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Report on Visit to Brockzetel 8th May 2008

1px-trans.gif, 43 bytesOur group of 10 visitors were met at the main gate by the CO of CRC Brockzetel - Lt Col König.

1px-trans.gif, 43 bytesOnce the official formalities were completed, we walked to the centre of the site where our host demonstrated the use of smoke masks, available should a fire break out when personnel are below ground.   We were told that in case of fire we should always keep to the right-hand side of the exit tunnel because fire and rescue services would be coming in on the left-hand side.   This was particularly important when visibility is hampered by smoke or when there is an interruption in the power supply.   Some changes to the site were visible above ground.   In fact most of the buildings that can be seen today were not there 50 years ago.

1px-trans.gif, 43 bytesWe then proceeded to the original small guard room, which is still the actual entrance to the underground installation.   Here we were asked to exchange the ID tags we'd been given at the main gate (in exchange for our passports) for new ones.   Our host explained that this was normal procedure as in the event of fire it would be possible to then see who and how many persons were actually underground.   We walked through the access tunnel which must have been something like 3m in diameter and 50m long.   On the left of the tunnel wall there was much information on the history of the Brockzetel site.   Unfortunately no cameras were allowed and so it was only possible to have a very quick read through of much of the material on show.    1 did notice however that 101 SU was mentioned.   At the end of the tunnel we entered a briefing room where refreshments were served and Lt Col König gave a very detailed briefing on the role and organization of the present day CRC.   The briefing was interrupted occasionally by information coming in over the Tannoy system and which for most of us was difficult to understand.   Over the next few years the number of radar sites in Germany will be reduced and for GAF Brockzetel disbandment is planned for 2010 - fifty years after taking over from the RAF.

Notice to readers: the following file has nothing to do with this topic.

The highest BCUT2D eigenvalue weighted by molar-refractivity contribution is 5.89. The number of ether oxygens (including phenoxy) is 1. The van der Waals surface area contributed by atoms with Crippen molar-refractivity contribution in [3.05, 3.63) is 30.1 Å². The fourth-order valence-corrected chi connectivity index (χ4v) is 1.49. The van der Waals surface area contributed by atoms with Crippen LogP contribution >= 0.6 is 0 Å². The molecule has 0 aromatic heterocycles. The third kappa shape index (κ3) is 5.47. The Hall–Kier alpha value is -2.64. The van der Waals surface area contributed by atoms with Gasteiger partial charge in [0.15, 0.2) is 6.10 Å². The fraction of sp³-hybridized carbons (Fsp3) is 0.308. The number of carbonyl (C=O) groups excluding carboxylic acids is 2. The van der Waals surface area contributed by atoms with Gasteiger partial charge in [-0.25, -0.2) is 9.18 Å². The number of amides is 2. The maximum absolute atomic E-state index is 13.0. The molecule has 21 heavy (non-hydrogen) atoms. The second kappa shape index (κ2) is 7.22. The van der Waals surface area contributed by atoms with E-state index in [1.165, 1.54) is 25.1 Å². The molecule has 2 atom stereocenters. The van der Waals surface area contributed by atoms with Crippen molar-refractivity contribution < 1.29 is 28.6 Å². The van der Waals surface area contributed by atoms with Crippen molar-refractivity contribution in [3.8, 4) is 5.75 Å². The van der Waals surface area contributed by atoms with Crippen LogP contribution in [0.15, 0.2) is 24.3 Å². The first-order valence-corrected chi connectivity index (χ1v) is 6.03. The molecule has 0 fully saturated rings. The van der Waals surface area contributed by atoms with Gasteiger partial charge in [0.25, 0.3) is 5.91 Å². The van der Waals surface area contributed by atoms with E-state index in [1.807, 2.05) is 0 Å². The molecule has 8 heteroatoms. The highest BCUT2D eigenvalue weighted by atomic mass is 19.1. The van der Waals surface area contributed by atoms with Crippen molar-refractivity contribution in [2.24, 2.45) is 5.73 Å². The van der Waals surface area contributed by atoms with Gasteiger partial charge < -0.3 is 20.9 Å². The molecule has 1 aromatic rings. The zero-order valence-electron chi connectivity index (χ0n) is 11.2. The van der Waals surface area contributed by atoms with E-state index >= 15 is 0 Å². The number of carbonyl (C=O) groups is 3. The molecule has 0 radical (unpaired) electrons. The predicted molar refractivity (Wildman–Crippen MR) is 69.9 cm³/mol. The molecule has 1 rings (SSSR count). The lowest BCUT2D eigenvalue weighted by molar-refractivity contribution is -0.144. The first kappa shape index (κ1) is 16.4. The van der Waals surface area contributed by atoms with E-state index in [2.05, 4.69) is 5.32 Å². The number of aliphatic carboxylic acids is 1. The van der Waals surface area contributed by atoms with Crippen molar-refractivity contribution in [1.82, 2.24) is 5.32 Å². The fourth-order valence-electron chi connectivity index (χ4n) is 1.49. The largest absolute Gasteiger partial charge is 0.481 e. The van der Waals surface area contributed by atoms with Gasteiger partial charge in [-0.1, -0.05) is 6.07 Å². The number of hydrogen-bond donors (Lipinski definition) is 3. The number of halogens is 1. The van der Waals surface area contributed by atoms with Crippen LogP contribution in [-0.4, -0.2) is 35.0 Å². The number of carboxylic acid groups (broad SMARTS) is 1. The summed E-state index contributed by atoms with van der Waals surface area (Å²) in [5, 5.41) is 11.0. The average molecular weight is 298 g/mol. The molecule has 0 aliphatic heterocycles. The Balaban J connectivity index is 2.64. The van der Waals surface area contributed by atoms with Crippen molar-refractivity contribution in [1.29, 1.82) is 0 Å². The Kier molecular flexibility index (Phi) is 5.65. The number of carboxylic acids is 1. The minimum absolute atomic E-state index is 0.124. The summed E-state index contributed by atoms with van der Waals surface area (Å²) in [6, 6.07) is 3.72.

1px-trans.gif, 43 bytesWe then visited the various control rooms where operators sat in front of their numerous computer keyboards and monitors and we were all amazed to see the amount of air traffic over Germany and surrounding countries.   I recall one amusing incident when a 101 SU member was describing the equipment he'd used in his time and the young officer replied," Oh yes, I have seen this in a museum somewhere".   We suddenly realized how old we all were and how much the technology had moved on.

1px-trans.gif, 43 bytesWhen we entered the Main Ops Room one could see the eyes of our ex 101 SU chaps light up when they spotted the original large info screen still mounted on one wall and which today of course is no longer in use.   The pleasure was even greater when our four ex Air Defence Operators found that the steep and narrow stairs leading up to the rear of the screen was also still there and even the graffiti on the walls.   Yes, a real step back in time.   The large GS plotting map had disappeared from the floor of the level below and replaced with banks of computer stations, but it was still uncanny for those who'd worked in 'the hole' to still see such familiar surroundings.   On behalf of all members of our party I can say that we had a thoroughly enjoyable visit and we thank most sincerely Lt Col König and all his staff at CRC Brockzetel for their time and hospitality.   (Thanks to Maurice Parker.)
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